Friday, October 15, 2010

The Risk Factor

While it is true that you wrote any number of things with commerce in mind rather than the outcome of some pursuit of curiosity, you were also experimenting wildly with various genera, determining which you enjoyed and which held little or no interest for you.  Equally true, while the cash register did kaching from time to time, it never reached that hoped for state where you did not have to reach or blunder into areas you considered distractions.  You got some on the job training but fortunately not enough to obviate the accidents that drove you into publishing and teaching, both venues where you did get on-the-job training and perhaps taught yourself things you might not have learned for additional years until, by mere volume of writing, something approximating the now of you began to emerge.

All the while, friends and associates were after you to variously stop horsing around, write something serious, take on issues and conflicts more earnestly grounded in moral choice.  Thus you began a flirtation with yet another genre--boredom.

To this day, however antic or absurd your material, your early drafts reflect the bad effects of your having taken this bad advice, of having got serious.  Oh, how serious you became.  The good fortune was that you ultimately could not help yourself--you began doing things to puncture the pomposity that emerged from you like garlic fumes from a freshly baked pizza.  You took matters a few steps beyond by thinking to "write comedy" which is to say deliberately write things that paid off in laughter, which is to say comedy, a style that requires as a metaphor, a series of cardboard coffee cups or perhaps, in better-paying circumstances, Styrofoam drinking cups, either of which was intended for one use.  Same with comedy.  Set up, payoff then throw the cup away, introduce another set-up.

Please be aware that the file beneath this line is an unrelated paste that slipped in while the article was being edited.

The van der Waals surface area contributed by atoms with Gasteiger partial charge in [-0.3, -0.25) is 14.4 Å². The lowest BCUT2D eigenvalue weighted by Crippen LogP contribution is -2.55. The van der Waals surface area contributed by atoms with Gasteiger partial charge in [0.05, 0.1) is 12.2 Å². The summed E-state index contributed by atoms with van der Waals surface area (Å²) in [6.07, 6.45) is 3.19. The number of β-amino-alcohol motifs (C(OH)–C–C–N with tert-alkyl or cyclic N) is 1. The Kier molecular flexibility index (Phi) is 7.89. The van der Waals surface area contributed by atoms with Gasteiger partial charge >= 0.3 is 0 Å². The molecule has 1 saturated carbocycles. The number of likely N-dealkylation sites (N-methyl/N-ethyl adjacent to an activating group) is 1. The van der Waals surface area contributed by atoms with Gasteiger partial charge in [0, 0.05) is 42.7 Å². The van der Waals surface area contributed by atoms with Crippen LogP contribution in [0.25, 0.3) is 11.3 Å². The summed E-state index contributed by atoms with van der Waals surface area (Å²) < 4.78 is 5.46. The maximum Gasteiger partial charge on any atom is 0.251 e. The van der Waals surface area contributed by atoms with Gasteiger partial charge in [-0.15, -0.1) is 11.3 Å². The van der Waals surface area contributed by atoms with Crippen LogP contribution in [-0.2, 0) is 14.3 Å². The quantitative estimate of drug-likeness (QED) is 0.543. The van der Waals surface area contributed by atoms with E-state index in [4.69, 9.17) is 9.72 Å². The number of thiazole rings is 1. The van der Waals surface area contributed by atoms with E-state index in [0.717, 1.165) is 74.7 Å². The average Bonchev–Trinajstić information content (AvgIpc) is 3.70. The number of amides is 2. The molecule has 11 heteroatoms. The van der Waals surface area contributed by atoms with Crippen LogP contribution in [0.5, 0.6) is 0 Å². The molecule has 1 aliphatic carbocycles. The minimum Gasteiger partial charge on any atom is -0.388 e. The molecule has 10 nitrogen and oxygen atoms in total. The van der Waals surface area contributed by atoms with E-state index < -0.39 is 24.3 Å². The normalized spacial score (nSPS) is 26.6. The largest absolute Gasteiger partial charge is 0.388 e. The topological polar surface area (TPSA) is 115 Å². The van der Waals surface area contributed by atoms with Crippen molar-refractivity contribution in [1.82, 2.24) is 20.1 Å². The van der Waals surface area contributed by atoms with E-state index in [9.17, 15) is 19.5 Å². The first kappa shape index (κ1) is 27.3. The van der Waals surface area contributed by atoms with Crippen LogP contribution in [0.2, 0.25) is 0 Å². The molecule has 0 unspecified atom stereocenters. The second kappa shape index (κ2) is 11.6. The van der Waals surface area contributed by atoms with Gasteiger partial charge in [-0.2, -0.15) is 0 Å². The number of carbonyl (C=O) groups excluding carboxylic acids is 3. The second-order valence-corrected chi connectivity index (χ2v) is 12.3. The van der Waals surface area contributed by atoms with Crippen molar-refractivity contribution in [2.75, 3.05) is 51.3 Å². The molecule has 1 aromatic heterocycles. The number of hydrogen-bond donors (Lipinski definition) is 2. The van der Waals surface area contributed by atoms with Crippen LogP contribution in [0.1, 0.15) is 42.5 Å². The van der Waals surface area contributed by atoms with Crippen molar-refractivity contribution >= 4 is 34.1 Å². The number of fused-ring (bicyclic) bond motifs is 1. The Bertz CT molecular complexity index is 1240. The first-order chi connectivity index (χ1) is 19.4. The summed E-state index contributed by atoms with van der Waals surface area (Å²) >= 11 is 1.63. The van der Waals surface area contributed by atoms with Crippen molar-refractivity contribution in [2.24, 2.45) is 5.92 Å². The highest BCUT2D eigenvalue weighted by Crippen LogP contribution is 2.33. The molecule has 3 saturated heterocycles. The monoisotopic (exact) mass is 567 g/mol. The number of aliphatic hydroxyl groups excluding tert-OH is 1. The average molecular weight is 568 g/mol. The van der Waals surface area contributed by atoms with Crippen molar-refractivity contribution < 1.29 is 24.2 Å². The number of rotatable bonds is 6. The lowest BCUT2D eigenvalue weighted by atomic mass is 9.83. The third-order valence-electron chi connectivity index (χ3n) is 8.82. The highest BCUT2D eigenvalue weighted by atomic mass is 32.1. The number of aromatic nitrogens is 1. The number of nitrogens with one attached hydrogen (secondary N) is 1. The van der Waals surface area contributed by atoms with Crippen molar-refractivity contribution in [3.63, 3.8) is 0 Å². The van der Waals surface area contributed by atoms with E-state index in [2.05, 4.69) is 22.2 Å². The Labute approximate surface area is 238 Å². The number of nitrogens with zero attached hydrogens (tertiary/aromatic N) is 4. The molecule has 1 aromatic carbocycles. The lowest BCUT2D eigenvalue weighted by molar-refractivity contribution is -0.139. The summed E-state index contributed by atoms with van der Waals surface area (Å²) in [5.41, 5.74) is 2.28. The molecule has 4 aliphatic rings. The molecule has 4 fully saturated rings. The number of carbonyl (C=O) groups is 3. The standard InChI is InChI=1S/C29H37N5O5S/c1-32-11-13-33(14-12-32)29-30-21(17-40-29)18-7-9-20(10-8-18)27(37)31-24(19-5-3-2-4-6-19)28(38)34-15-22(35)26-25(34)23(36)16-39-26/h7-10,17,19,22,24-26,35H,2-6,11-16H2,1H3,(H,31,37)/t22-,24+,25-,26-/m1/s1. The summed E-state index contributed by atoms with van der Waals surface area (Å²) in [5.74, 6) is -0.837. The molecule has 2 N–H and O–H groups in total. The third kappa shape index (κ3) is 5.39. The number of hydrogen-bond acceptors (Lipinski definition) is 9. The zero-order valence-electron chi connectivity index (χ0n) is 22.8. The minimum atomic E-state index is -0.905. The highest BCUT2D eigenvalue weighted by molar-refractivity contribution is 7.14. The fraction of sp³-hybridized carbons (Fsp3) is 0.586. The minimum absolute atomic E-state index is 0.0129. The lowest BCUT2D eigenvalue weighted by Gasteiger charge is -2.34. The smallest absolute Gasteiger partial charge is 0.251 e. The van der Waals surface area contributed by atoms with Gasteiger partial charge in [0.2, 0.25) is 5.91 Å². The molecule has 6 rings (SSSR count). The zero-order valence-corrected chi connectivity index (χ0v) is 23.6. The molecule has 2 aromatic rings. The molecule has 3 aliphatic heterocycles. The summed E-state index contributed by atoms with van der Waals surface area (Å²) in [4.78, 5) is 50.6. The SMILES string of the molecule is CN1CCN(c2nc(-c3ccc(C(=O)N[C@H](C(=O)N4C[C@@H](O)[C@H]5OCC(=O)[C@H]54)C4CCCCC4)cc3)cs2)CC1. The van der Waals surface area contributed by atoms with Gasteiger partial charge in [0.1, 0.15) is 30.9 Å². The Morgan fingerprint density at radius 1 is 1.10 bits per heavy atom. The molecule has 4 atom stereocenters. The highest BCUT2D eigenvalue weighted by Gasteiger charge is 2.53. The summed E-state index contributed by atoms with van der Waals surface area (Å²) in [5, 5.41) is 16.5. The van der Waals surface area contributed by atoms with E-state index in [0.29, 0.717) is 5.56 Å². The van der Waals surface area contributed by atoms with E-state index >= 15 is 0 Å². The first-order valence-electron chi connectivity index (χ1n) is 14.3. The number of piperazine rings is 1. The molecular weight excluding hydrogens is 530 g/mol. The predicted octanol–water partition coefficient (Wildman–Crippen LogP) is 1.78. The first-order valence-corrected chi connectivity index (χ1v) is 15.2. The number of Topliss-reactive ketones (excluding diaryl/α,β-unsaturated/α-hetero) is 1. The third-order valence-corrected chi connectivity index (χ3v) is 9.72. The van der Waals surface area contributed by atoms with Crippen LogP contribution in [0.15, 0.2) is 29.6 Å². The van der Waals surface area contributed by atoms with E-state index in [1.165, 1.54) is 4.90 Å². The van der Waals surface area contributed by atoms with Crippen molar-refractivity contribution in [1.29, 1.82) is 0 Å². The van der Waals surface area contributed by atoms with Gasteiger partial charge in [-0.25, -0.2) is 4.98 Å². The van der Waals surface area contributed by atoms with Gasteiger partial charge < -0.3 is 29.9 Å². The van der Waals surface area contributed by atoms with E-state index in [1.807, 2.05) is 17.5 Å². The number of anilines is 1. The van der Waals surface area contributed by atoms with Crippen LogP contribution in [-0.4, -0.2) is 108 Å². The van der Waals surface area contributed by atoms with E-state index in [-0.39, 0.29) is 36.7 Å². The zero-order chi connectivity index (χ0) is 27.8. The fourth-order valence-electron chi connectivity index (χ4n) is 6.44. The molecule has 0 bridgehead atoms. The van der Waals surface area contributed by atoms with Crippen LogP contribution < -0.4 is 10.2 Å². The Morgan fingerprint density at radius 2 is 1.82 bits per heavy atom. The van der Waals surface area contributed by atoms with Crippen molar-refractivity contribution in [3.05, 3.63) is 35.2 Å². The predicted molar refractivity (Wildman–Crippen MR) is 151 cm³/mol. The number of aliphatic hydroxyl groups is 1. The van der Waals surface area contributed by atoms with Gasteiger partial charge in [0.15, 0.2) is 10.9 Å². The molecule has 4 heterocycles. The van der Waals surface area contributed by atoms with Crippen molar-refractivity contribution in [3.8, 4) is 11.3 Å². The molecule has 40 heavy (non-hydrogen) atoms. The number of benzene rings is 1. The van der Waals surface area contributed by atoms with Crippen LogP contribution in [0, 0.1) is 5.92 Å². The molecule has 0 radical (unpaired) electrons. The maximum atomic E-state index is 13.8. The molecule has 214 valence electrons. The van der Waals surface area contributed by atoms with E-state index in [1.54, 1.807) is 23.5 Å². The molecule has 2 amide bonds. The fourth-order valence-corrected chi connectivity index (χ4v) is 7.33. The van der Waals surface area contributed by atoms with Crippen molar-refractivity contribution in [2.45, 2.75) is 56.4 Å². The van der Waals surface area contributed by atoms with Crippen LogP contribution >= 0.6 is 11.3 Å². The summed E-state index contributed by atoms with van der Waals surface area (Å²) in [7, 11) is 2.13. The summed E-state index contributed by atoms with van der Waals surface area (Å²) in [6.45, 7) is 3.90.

It took some time, teaching and writing with Digby Wolfe, before you realized that the kind of mischief you wanted was dramatic in nature.  If you were to read the same scene a number of times, the laughter--if any--would appear in different places.

The tune has changed somewhat, to a more pronounced shake of the head when the question is posed: "Don't you ever take anything seriously?"  The answer runs more to the notion that you do, indeed, take things seriously, that humor is a serious business, a business of revealing sad truths, particularly to yourself.

It has taken some tweaking and quite a few vision statements, often written when you are in the midst of meetings wherein the rhetoric and silliness fly and the serious desire to point out the real pathetic fallacy emerges.  The real pathetic fallacy is not the personification of inanimate objects, it is the belief that we are a serious species, tasked with the discovery of nothing less than the true, authentic, real meaning and purpose of life.  From this position we abdicate dignity and heart, marching lockstep in the posture of a particular culture, so intent that we do not see how funny we have become.

If a thing such as writing is worth doing, it is worth doing at the risk of immediate failure.  No risk--no significance.

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